In the rare cases when there are no Stanley Cup playoffs, the 12-team field automatically goes to the league’s conference champion for its season finale on the final day of the regular season. But that practice, in place since 2005, may be endangered in 2019 as the NHL ponders the health of the game amid its own pandemic outbreak.
Migraines and fatigue that start in October have been recorded in a growing number of people since around September 2014, when several swine flu outbreaks were reported. Now, experts say they are monitoring the flu more closely because people may be falling ill more frequently. More than 95 million Americans will be affected this year by flu-related symptoms, the Centers for Disease Control and Prevention estimates.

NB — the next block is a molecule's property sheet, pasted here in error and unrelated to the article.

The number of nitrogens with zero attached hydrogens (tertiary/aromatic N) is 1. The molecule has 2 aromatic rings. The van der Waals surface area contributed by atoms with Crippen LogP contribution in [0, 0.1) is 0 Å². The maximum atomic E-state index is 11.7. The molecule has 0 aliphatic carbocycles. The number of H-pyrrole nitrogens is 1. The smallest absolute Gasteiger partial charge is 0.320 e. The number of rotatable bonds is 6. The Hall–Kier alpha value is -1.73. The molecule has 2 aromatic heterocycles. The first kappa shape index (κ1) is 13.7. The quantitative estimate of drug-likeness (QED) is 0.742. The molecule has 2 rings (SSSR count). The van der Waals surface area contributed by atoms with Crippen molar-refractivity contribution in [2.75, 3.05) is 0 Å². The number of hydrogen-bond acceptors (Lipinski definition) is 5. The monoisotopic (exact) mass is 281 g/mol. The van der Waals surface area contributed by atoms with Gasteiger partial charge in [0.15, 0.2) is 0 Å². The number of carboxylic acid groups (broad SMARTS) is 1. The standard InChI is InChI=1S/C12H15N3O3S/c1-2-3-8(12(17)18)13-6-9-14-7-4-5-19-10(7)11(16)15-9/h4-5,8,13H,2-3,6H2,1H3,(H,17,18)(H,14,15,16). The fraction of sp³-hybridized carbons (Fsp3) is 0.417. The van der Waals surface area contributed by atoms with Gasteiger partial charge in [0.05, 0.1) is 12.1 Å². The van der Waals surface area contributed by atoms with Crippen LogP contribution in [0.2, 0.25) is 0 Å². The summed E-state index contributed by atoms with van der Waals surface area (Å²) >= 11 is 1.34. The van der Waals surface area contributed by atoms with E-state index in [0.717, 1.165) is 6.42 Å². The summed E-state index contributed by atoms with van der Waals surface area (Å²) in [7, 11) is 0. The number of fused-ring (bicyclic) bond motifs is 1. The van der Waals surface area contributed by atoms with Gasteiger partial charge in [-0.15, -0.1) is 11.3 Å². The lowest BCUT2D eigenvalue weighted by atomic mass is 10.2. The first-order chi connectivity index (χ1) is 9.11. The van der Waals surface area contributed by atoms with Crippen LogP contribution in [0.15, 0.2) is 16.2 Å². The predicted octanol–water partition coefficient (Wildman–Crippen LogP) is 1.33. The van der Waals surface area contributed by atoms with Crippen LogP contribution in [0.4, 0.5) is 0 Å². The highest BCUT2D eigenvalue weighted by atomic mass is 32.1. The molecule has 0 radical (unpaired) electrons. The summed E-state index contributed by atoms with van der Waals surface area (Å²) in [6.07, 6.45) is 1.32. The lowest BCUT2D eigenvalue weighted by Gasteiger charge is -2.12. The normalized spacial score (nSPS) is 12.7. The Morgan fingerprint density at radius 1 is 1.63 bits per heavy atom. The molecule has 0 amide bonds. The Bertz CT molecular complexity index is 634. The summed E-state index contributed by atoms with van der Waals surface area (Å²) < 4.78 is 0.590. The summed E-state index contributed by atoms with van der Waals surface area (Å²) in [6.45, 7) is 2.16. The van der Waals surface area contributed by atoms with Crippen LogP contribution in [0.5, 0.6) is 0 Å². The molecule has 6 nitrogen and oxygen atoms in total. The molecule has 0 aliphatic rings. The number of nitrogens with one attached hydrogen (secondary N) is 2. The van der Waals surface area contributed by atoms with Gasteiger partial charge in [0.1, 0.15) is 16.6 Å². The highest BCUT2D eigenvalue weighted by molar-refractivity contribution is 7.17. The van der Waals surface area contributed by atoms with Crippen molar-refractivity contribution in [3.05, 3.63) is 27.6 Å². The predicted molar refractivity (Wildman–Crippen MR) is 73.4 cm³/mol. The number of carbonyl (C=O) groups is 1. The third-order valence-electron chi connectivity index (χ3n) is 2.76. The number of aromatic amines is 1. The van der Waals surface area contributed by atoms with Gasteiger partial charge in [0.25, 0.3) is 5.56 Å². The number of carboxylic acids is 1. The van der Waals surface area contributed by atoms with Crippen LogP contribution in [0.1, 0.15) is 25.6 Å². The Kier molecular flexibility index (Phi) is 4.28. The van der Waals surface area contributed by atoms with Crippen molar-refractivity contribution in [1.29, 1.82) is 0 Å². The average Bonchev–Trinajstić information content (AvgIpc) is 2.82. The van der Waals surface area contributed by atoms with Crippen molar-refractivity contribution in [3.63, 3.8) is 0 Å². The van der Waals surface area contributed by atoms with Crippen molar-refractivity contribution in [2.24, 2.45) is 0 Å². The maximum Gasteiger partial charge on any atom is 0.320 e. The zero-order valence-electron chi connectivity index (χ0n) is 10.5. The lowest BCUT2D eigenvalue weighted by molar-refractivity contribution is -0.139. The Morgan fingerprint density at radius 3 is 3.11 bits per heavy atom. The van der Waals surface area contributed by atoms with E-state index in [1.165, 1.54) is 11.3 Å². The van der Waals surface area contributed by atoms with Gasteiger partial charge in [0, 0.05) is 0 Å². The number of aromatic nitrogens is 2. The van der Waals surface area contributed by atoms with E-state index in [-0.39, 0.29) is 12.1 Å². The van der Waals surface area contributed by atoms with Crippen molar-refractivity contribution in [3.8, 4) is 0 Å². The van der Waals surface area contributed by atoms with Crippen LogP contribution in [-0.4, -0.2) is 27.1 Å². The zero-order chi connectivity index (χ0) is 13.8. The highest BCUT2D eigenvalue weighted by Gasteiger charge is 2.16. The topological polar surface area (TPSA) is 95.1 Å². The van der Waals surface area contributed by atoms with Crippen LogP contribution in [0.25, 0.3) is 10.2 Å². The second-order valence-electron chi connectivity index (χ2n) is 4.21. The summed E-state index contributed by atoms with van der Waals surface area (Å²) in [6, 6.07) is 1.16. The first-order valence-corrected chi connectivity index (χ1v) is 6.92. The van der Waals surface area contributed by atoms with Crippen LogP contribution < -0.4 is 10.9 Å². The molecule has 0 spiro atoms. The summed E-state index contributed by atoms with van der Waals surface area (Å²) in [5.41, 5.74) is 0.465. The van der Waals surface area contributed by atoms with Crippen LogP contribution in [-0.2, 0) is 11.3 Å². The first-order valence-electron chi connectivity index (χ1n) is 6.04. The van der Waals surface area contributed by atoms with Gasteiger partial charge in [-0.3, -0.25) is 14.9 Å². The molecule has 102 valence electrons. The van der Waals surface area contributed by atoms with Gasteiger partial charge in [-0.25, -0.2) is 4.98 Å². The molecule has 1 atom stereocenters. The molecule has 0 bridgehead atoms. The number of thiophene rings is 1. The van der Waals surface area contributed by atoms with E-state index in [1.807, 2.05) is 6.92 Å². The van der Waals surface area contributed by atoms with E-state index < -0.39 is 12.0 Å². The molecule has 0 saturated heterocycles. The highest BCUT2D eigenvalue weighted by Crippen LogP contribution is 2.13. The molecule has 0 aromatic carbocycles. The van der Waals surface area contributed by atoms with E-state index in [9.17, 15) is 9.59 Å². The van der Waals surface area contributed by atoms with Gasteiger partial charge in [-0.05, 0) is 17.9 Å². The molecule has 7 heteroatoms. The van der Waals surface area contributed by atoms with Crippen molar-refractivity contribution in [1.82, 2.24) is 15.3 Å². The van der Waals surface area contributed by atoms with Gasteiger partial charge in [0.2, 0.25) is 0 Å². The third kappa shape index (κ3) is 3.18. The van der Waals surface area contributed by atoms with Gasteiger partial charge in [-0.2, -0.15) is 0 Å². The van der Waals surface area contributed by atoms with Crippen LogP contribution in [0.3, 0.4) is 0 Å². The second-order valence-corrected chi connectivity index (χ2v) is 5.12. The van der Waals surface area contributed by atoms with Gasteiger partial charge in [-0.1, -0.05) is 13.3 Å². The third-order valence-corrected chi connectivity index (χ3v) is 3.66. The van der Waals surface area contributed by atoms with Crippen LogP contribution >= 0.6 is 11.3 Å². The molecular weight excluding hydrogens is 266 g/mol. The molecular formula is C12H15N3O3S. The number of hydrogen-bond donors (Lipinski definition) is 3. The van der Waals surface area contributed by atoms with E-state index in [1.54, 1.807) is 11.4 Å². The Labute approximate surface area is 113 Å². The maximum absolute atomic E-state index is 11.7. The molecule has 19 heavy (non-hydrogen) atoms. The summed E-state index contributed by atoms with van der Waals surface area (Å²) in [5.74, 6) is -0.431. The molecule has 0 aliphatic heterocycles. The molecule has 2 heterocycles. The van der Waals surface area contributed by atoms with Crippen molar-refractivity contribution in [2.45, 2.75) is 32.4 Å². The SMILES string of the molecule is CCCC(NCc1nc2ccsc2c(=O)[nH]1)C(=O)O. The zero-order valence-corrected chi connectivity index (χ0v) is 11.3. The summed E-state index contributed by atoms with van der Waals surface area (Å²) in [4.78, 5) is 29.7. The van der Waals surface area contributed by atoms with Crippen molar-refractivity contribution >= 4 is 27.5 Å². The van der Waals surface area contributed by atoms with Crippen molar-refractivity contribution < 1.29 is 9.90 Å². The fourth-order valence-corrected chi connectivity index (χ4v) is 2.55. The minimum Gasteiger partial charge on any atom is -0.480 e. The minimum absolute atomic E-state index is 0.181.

In the absence of any flu-related incidents in the year-end playoffs, people will pay close attention to any incident that happens in the final games. Take the Stanley Cup clinching match between Pittsburgh and Philadelphia in 2014, which was halted with one second left to play and players on the ice’s hard surface literally falling onto the ice.